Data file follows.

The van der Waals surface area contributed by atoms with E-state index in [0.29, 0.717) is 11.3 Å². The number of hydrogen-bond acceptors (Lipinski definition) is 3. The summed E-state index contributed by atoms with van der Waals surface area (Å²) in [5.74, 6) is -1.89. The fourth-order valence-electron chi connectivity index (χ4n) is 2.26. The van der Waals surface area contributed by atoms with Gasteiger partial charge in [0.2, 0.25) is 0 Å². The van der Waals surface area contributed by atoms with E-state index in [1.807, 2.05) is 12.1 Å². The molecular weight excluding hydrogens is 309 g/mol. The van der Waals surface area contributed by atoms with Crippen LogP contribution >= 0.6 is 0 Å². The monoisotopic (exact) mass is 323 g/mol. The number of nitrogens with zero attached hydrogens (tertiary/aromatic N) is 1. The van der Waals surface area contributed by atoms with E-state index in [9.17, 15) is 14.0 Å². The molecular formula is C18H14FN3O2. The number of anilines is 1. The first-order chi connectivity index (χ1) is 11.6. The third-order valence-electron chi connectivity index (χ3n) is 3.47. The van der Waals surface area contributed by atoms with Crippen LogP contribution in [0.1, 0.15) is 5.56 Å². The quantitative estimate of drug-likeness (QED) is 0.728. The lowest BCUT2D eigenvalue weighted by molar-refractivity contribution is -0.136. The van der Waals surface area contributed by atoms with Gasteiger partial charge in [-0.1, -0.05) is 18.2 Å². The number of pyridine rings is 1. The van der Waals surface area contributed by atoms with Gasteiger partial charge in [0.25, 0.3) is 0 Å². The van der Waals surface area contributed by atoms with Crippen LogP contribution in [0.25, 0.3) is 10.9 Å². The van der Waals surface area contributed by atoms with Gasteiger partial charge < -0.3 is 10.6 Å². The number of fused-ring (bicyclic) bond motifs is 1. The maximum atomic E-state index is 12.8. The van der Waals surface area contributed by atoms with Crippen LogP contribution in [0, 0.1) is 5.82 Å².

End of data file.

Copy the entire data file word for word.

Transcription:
The van der Waals surface area contributed by atoms with E-state index in [0.29, 0.717) is 11.3 Å². The number of hydrogen-bond acceptors (Lipinski definition) is 3. The summed E-state index contributed by atoms with van der Waals surface area (Å²) in [5.74, 6) is -1.89. The fourth-order valence-electron chi connectivity index (χ4n) is 2.26. The van der Waals surface area contributed by atoms with Gasteiger partial charge in [0.2, 0.25) is 0 Å². The van der Waals surface area contributed by atoms with E-state index in [1.807, 2.05) is 12.1 Å². The molecular weight excluding hydrogens is 309 g/mol. The van der Waals surface area contributed by atoms with Crippen LogP contribution >= 0.6 is 0 Å². The monoisotopic (exact) mass is 323 g/mol. The number of nitrogens with zero attached hydrogens (tertiary/aromatic N) is 1. The van der Waals surface area contributed by atoms with E-state index in [9.17, 15) is 14.0 Å². The molecular formula is C18H14FN3O2. The number of anilines is 1. The first-order chi connectivity index (χ1) is 11.6. The third-order valence-electron chi connectivity index (χ3n) is 3.47. The van der Waals surface area contributed by atoms with Crippen LogP contribution in [0.1, 0.15) is 5.56 Å². The quantitative estimate of drug-likeness (QED) is 0.728. The lowest BCUT2D eigenvalue weighted by molar-refractivity contribution is -0.136. The van der Waals surface area contributed by atoms with Gasteiger partial charge in [-0.1, -0.05) is 18.2 Å². The number of pyridine rings is 1. The van der Waals surface area contributed by atoms with Gasteiger partial charge in [0.25, 0.3) is 0 Å². The van der Waals surface area contributed by atoms with Crippen LogP contribution in [0.25, 0.3) is 10.9 Å². The van der Waals surface area contributed by atoms with Gasteiger partial charge < -0.3 is 10.6 Å². The number of fused-ring (bicyclic) bond motifs is 1. The maximum atomic E-state index is 12.8. The van der Waals surface area contributed by atoms with Crippen LogP contribution in [0, 0.1) is 5.82 Å².